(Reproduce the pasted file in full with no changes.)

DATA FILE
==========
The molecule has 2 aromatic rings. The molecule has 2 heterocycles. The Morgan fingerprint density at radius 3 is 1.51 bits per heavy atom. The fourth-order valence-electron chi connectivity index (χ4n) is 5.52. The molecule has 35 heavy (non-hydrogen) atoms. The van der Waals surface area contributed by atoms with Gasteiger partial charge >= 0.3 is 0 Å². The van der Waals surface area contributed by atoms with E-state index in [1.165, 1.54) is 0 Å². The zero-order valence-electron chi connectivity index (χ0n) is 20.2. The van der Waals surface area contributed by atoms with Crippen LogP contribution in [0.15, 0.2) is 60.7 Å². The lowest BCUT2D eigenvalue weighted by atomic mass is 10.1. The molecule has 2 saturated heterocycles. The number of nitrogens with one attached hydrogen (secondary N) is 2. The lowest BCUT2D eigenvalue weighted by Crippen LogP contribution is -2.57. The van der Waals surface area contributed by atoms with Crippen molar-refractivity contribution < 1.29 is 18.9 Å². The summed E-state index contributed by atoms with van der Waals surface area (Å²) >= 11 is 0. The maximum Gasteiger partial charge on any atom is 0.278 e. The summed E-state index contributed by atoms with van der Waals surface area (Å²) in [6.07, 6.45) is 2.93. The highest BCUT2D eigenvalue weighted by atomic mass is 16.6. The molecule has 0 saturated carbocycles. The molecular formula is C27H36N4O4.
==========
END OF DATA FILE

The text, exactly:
The molecule has 2 aromatic rings. The molecule has 2 heterocycles. The Morgan fingerprint density at radius 3 is 1.51 bits per heavy atom. The fourth-order valence-electron chi connectivity index (χ4n) is 5.52. The molecule has 35 heavy (non-hydrogen) atoms. The van der Waals surface area contributed by atoms with Gasteiger partial charge >= 0.3 is 0 Å². The van der Waals surface area contributed by atoms with E-state index in [1.165, 1.54) is 0 Å². The zero-order valence-electron chi connectivity index (χ0n) is 20.2. The van der Waals surface area contributed by atoms with Crippen LogP contribution in [0.15, 0.2) is 60.7 Å². The lowest BCUT2D eigenvalue weighted by atomic mass is 10.1. The molecule has 2 saturated heterocycles. The number of nitrogens with one attached hydrogen (secondary N) is 2. The lowest BCUT2D eigenvalue weighted by Crippen LogP contribution is -2.57. The van der Waals surface area contributed by atoms with Crippen molar-refractivity contribution < 1.29 is 18.9 Å². The summed E-state index contributed by atoms with van der Waals surface area (Å²) >= 11 is 0. The maximum Gasteiger partial charge on any atom is 0.278 e. The summed E-state index contributed by atoms with van der Waals surface area (Å²) in [6.07, 6.45) is 2.93. The highest BCUT2D eigenvalue weighted by atomic mass is 16.6. The molecule has 0 saturated carbocycles. The molecular formula is C27H36N4O4.